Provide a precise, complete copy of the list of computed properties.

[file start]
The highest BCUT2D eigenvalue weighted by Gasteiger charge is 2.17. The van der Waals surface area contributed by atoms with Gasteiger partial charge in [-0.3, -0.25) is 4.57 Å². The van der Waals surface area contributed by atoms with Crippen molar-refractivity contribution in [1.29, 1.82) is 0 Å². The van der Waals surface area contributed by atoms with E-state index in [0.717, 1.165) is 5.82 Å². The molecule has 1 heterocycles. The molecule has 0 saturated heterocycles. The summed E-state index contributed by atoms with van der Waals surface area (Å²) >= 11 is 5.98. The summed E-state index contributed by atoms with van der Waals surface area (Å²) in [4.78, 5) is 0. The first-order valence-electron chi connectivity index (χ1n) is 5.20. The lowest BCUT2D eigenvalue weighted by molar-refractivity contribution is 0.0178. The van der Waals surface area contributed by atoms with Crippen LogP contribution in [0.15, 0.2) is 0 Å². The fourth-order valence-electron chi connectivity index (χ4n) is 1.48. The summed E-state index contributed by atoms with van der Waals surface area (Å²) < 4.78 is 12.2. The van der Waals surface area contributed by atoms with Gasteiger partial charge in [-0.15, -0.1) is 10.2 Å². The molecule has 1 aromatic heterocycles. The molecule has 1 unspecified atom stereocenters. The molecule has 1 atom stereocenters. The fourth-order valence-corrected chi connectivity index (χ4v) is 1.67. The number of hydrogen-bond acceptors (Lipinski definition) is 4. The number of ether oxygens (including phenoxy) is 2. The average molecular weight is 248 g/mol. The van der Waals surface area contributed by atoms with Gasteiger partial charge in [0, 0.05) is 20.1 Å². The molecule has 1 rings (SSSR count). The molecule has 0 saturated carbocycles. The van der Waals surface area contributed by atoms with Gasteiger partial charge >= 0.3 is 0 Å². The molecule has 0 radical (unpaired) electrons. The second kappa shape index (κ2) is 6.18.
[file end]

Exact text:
The highest BCUT2D eigenvalue weighted by Gasteiger charge is 2.17. The van der Waals surface area contributed by atoms with Gasteiger partial charge in [-0.3, -0.25) is 4.57 Å². The van der Waals surface area contributed by atoms with Crippen molar-refractivity contribution in [1.29, 1.82) is 0 Å². The van der Waals surface area contributed by atoms with E-state index in [0.717, 1.165) is 5.82 Å². The molecule has 1 heterocycles. The molecule has 0 saturated heterocycles. The summed E-state index contributed by atoms with van der Waals surface area (Å²) >= 11 is 5.98. The summed E-state index contributed by atoms with van der Waals surface area (Å²) in [4.78, 5) is 0. The first-order valence-electron chi connectivity index (χ1n) is 5.20. The lowest BCUT2D eigenvalue weighted by molar-refractivity contribution is 0.0178. The van der Waals surface area contributed by atoms with Crippen LogP contribution in [0.15, 0.2) is 0 Å². The fourth-order valence-electron chi connectivity index (χ4n) is 1.48. The summed E-state index contributed by atoms with van der Waals surface area (Å²) < 4.78 is 12.2. The van der Waals surface area contributed by atoms with Gasteiger partial charge in [-0.15, -0.1) is 10.2 Å². The molecule has 1 aromatic heterocycles. The molecule has 1 unspecified atom stereocenters. The molecule has 1 atom stereocenters. The fourth-order valence-corrected chi connectivity index (χ4v) is 1.67. The number of hydrogen-bond acceptors (Lipinski definition) is 4. The number of ether oxygens (including phenoxy) is 2. The average molecular weight is 248 g/mol. The van der Waals surface area contributed by atoms with Gasteiger partial charge in [0, 0.05) is 20.1 Å². The molecule has 1 rings (SSSR count). The molecule has 0 saturated carbocycles. The van der Waals surface area contributed by atoms with Gasteiger partial charge >= 0.3 is 0 Å². The molecule has 0 radical (unpaired) electrons. The second kappa shape index (κ2) is 6.18.